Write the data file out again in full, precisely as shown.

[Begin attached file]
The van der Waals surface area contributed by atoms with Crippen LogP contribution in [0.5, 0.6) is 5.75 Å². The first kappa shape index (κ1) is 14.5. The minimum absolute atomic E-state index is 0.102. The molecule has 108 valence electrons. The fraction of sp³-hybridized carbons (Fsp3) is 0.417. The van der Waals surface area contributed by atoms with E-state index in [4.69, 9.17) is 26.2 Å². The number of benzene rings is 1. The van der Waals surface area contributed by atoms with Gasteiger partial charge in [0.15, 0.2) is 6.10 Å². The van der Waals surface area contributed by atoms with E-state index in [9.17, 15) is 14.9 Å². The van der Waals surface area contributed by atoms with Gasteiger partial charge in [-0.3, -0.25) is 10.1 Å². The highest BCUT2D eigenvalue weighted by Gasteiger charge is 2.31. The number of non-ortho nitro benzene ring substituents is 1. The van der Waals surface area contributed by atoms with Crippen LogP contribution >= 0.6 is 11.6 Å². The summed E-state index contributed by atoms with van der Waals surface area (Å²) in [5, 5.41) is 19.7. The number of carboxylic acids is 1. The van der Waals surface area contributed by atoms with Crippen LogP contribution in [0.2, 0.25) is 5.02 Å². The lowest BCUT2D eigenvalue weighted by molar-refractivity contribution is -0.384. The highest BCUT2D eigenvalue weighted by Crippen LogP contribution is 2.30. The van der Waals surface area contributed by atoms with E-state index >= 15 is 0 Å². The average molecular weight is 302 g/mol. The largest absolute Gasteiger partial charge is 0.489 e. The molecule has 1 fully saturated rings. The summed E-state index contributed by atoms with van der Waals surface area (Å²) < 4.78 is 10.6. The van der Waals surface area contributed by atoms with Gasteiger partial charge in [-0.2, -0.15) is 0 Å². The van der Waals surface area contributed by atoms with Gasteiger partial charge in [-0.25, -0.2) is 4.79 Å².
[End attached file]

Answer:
The van der Waals surface area contributed by atoms with Crippen LogP contribution in [0.5, 0.6) is 5.75 Å². The first kappa shape index (κ1) is 14.5. The minimum absolute atomic E-state index is 0.102. The molecule has 108 valence electrons. The fraction of sp³-hybridized carbons (Fsp3) is 0.417. The van der Waals surface area contributed by atoms with E-state index in [4.69, 9.17) is 26.2 Å². The number of benzene rings is 1. The van der Waals surface area contributed by atoms with Gasteiger partial charge in [0.15, 0.2) is 6.10 Å². The van der Waals surface area contributed by atoms with E-state index in [9.17, 15) is 14.9 Å². The van der Waals surface area contributed by atoms with Gasteiger partial charge in [-0.3, -0.25) is 10.1 Å². The highest BCUT2D eigenvalue weighted by Gasteiger charge is 2.31. The number of non-ortho nitro benzene ring substituents is 1. The van der Waals surface area contributed by atoms with Crippen LogP contribution >= 0.6 is 11.6 Å². The summed E-state index contributed by atoms with van der Waals surface area (Å²) in [5, 5.41) is 19.7. The number of carboxylic acids is 1. The van der Waals surface area contributed by atoms with Crippen LogP contribution in [0.2, 0.25) is 5.02 Å². The lowest BCUT2D eigenvalue weighted by molar-refractivity contribution is -0.384. The highest BCUT2D eigenvalue weighted by Crippen LogP contribution is 2.30. The van der Waals surface area contributed by atoms with E-state index >= 15 is 0 Å². The average molecular weight is 302 g/mol. The largest absolute Gasteiger partial charge is 0.489 e. The molecule has 1 fully saturated rings. The summed E-state index contributed by atoms with van der Waals surface area (Å²) < 4.78 is 10.6. The van der Waals surface area contributed by atoms with Gasteiger partial charge in [-0.2, -0.15) is 0 Å². The van der Waals surface area contributed by atoms with Gasteiger partial charge in [-0.25, -0.2) is 4.79 Å².